First-time violent juvenile offenders sentenced to probation camps are more than twice as likely to be involved in future criminal behavior than youths sentenced to in-home probation, according to a new study co-authored by Laura Abrams professor of social welfare in the UCLA Luskin School of Public Affairs.
The paper’s results, which were published in the March 2014 issue of Social Work Research, come at a time when bills on sentencing reform are making their way through Congress. Abrams said the study could have far-reaching implications on policy as lawmakers, judges, prosecutors and public defenders examine the value of harsh sentencing for adults and juveniles.
“There’s more common knowledge now that sending youth out of home isn’t good for kids,” said Abrams, a one-time group home worker. “But there’s always been a question mark around youth with convictions for violent crimes. There’s some argument that at least you have to protect the public from harm.”
That’s where Abrams, Hui Huang, assistant professor in the school of social work at Florida International University, and the study’s lead researcher, Joseph P. Ryan, associate professor of social work at the University of Michigan, began to investigate.
Using data from the Los Angeles County Probation Department and the county Department of Children and Family Services, the researchers pulled out records of first-time violent offenders 16-years-old and younger who were arrested from 2003 to 2005 and were given one of three judicial dispositions: in-home probation, group-home placement, or probation camp. They then followed the records of those youth through February 2009 to see if they had been arrested again.
According to the study, 1,822 (73 percent) youths were assigned to in-home probation, 349 (14 percent) were placed in a group home, and 333 (13 percent) were assigned to probation camp.
Approximately one year after the initial violent offense, 13 percent of in-home probation cases were associated with a new offense, 17 percent of group-home cases were associated with a new offense, and 26 percent of camp cases were associated with a new offense.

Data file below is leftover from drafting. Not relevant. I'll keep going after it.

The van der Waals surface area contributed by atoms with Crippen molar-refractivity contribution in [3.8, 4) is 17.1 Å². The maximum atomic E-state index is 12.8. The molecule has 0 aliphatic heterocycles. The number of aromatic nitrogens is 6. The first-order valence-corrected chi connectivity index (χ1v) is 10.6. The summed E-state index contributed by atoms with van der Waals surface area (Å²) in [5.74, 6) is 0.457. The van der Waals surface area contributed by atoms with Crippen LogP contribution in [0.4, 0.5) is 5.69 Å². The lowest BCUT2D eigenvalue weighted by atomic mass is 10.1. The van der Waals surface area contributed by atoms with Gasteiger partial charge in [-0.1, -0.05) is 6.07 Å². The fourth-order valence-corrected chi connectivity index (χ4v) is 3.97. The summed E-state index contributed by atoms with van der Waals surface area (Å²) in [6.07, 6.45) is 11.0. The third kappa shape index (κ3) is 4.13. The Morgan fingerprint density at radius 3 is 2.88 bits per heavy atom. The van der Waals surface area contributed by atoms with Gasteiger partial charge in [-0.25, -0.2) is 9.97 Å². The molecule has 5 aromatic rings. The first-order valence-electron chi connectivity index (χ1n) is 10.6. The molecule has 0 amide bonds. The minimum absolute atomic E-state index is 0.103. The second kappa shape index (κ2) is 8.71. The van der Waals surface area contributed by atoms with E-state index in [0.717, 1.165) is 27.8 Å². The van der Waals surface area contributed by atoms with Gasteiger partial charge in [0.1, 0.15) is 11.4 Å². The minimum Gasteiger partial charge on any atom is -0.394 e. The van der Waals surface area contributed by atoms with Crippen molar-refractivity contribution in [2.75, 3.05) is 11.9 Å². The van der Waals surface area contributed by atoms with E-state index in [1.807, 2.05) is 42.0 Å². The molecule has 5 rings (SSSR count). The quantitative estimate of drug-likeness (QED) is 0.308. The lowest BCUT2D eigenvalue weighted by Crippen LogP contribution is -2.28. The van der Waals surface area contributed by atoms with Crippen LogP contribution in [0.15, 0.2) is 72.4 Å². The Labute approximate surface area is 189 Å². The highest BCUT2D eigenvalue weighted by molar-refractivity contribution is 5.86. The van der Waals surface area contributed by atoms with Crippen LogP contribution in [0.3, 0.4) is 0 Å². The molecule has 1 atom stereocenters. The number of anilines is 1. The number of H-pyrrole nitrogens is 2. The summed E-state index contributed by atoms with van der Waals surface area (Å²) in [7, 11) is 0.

In addition, the differences among the three groups were more pronounced as time progressed, the researchers found. After five years, 39 percent of in-home probation cases, 47 percent of group-home placements, and 65 percent of probation camp placements were associated with a new offense.
Overall, the likelihood of recidivism was slightly more than twice as great for youths assigned to probation camps and more than 1.25 times greater for youths assigned to group homes, the results showed. These outcomes can be useful when thinking about how to keep youth from re-offending, Abrams said.
“We don’t know the reason behind the initial sentencing decisions, but what we were able to see was that at each successive level of sentence, the probability of being rearrested went up significantly,” she said. “Some of the theory behind that is that a youth at home on probation is closer connected, doesn’t have his or her life disrupted, and is closer to the school that they know which creates social bonds that are protective.”
What makes Abrams’ and her co-authors’ study unique is that unlike other studies it is able to distinguish offenders that re-offend based solely on the type of court-mandated placement. Using a statistical analysis tool called propensity score matching, they were able to control for static risks like gender, race and age.
“This is a study with a lot of statistical power because we used a big data set,” Abrams added. Their data contained hundreds of thousands of records of youth who’d been either in child welfare or the juvenile justice system or both, which they narrowed down.
Abrams, Ryan, and Huang are currently running analyses on additional findings and hope to publish another paper this year.
Other results that need more investigation include that males and African American youths are at an increased risk of recidivism, and youths with an open case in the child welfare system are at significantly greater risk of repeat offending and involvement in the juvenile justice system.